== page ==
Good morning, Quartz readers!
Was this newsletter forwarded to you? Sign up here. Forward to a friend who’s planning the office holiday party.
Here’s what you need to know
Alibaba fired a #MeToo accuser. The employee claimed a supervisor raped her during a business trip; the company now says she made false statements that damaged its reputation.
Narendra Modi’s Twitter account was hacked. The perpetrators sent a tweet to the Indian prime minister’s 73 million followers claiming the country had adopted bitcoin as legal tender.
G7 foreign ministers warned of “massive consequences” if Russia invades Ukraine. The group also said ongoing talks are the “last chance” for Iran to negotiate a nuclear deal.
Vaccinated Austrians were freed from lockdown. Restaurants, shops, and cultural venues will reopen after case numbers dropped. Meanwhile, the UK raised its alert level due to omicron’s spread, and prime minister Boris Johnson said all adults could get a covid booster by Dec. 31.
The EU and UK found a solution to a fishing dispute. The UK will issue more licenses to avoid a trade war, but French fishers said they will go ahead with a blockade of British products at Calais anyway.
Israel’s prime minister is meeting Abu Dhabi’s crown prince. Naftali Bennett will be the first Israeli leader to visit the United Arab Emirates since the countries established diplomatic ties.
New Caledonia voted to stay part of France. But the Pacific island’s pro-independence parties boycotted the vote, and turnout was only 44%.
What to watch for
The G7 pivots from foreign policy to the economy today, as finance ministers meet to talk about inflation. Consumer prices have been breaking records across many of the world’s largest economies: Inflation hit a 10-year high in the UK in October. In November, the euro zone saw the highest inflation since the common currency was introduced, while in the US inflation grew at the fastest pace since 1982.
The traditional tools for taming prices may not be enough this time—raising interest rates will do little to fix supply chain issues. The US Federal Reserve, Bank of England, and European Central Bank are likely to hold rates steady when they meet later this week, although Fed chair Jerome Powell will probably announce a sped-up timeline for tapering bond purchases. In the meantime, the average consumer is seeing more of their paycheck going towards necessities like food and energy.
Inflation outpaces US wage gains
US workers saw a pay bump in November, as average hourly earnings rose by nearly 5% from the previous year, according to a Bureau of Labor Statistics report released Friday. But higher inflation is wiping out those gains, eroding consumers’ purchasing power and leaving them in a worse economic position than prior to the pandemic.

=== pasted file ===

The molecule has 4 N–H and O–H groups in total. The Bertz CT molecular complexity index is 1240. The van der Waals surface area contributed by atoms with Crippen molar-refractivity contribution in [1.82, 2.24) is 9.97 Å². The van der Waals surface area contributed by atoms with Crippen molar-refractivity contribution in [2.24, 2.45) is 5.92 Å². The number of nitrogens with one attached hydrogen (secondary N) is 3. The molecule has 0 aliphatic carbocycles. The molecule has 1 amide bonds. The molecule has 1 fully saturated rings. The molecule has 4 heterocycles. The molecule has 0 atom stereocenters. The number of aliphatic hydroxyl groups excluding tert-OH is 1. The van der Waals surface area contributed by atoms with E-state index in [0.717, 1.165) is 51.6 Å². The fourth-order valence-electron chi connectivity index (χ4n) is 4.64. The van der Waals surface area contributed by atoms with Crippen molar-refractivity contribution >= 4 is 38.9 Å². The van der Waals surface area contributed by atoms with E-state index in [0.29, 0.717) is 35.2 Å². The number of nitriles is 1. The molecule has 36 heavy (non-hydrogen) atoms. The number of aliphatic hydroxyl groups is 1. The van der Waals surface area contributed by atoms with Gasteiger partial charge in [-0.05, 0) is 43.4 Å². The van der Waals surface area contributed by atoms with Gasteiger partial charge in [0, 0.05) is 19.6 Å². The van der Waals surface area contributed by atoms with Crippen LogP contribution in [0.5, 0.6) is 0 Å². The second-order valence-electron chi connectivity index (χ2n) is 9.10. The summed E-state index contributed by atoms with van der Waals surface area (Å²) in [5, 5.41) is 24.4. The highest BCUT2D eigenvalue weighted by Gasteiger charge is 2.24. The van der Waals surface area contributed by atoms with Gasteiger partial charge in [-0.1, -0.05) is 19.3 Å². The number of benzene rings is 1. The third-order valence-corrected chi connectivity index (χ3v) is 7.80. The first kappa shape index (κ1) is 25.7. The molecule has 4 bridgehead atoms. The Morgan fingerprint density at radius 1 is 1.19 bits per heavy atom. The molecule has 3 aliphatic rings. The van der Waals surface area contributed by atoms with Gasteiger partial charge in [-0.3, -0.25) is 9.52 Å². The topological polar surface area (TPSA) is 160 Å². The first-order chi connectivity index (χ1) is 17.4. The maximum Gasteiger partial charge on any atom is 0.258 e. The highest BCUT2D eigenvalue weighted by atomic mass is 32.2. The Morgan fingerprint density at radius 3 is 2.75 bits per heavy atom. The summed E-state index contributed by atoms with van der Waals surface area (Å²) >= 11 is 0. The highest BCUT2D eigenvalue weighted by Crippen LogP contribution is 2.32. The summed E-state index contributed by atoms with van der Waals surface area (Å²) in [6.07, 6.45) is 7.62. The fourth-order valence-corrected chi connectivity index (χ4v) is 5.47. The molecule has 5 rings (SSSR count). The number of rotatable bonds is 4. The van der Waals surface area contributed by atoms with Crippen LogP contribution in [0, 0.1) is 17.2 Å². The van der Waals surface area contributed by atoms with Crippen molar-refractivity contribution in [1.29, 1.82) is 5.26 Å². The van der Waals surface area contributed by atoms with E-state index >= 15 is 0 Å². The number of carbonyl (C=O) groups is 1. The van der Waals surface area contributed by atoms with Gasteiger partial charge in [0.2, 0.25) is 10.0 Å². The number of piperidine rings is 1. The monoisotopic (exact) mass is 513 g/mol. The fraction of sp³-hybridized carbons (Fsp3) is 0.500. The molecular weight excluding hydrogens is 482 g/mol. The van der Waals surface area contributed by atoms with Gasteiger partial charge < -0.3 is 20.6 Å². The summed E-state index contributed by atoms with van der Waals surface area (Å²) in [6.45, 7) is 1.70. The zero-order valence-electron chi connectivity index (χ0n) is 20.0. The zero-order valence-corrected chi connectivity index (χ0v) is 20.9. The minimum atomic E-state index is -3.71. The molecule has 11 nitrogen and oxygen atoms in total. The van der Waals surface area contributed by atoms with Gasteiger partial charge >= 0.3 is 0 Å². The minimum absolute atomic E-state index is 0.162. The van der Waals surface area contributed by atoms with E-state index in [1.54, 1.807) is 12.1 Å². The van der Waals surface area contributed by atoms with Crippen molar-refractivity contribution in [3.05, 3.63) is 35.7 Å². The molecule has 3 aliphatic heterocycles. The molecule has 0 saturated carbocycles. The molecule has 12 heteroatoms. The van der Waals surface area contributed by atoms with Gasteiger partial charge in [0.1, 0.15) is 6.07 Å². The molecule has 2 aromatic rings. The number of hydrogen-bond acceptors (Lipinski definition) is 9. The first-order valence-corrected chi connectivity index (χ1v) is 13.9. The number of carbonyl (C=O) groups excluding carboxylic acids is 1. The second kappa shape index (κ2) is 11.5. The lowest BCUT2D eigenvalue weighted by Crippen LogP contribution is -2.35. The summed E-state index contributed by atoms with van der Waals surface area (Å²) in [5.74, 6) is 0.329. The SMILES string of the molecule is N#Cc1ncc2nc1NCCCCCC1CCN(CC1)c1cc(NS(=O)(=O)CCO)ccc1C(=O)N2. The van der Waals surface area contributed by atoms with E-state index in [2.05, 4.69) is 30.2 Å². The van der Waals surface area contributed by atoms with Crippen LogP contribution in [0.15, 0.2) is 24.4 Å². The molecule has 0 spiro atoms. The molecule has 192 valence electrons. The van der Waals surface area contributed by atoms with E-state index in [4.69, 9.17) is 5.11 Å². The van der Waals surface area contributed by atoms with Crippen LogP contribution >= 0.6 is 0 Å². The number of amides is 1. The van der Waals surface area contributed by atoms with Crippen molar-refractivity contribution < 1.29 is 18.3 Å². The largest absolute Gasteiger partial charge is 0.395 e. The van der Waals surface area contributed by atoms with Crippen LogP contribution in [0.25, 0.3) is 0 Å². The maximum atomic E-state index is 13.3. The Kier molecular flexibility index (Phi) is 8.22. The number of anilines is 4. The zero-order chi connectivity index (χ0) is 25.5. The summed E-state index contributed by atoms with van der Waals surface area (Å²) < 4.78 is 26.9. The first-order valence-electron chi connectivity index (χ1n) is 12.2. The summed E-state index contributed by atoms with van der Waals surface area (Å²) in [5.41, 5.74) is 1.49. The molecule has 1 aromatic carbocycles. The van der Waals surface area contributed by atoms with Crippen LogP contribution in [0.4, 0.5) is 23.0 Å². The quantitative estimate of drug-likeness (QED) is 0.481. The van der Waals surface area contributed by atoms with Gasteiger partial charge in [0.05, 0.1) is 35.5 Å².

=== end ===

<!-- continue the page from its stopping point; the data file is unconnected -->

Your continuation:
One bright spot: The lowest-paid US workers are seeing wage gains keep pace with inflation. Employees in the leisure and hospitality industry, for example, saw earnings rise by 0.8% on average last month, the same increase as consumer prices.
How would you define career success?
While wage gains might be a priority for some, career success means different things to different people. Do you want to spend more time with your family? Are certain benefits, such as pension or flexibility, important factors to you? It’s helpful to have an understanding of what your priorities are regarding career advancement, and to remember, as author Diane Barth writes for Quartz at Work, that “success is a process, not an achievement.”
Set yourself up to be more productive, focused, and happier at work in the year ahead by asking yourself three more questions to figure out what career success means to you and how you can get there.
✦ Members can access all of Quartz at Work’s career advice—and the rest of our articles—without ever hitting a paywall. Try it free for a week.
✊ Shell’s London relocation could be a win for climate activists
🎉 The biggest mistake companies can make with holiday parties is not to have one at all
🤦♀️ Europe sent Nigeria up to 1 million near-expired doses of covid-19 vaccine
☕️ Starbucks set the stage for its employees’ union vote in Buffalo
💉 Why Africa feels let down by India’s largest vaccine maker
🤳 Africans want their apps to do more for them
Astronomers found a planet 10 times the size of Jupiter. It orbits two giant stars that scientists assumed were too big to allow planets to form.
Assignments graded by Elon Musk sold for $7,753. In 1995, the Tesla CEO was a teaching assistant at the University of Pennsylvania’s Wharton School of Business.
An Italian bishop told kids there was no Santa Claus. He says he was just trying to emphasize the true meaning of Christmas.
Masks coated in ostrich covid antibodies glow under a black light if the wearer is infected. The birds have strong resistance to the virus.
Frank Lloyd Wright designed office furniture known as “the suicide chair.” How did office chairs go from virtuously uncomfortable to ergonomic? Reporter Anne Quito explains in the latest episode of the Quartz Obsession podcast.
🎧 Sit back and listen to all of this season’s episodes on Apple Podcasts | Spotify | Google | Stitcher
Our best wishes for a productive day. Send any news, comments, feedback from Elon, and ostrich antibodies to firstname.lastname@example.org. Get the most out of Quartz by downloading our iOS app and becoming a member. Today’s Daily Brief was brought to you by Courtney Vinopal, Jackie Bischof, and Liz Webber.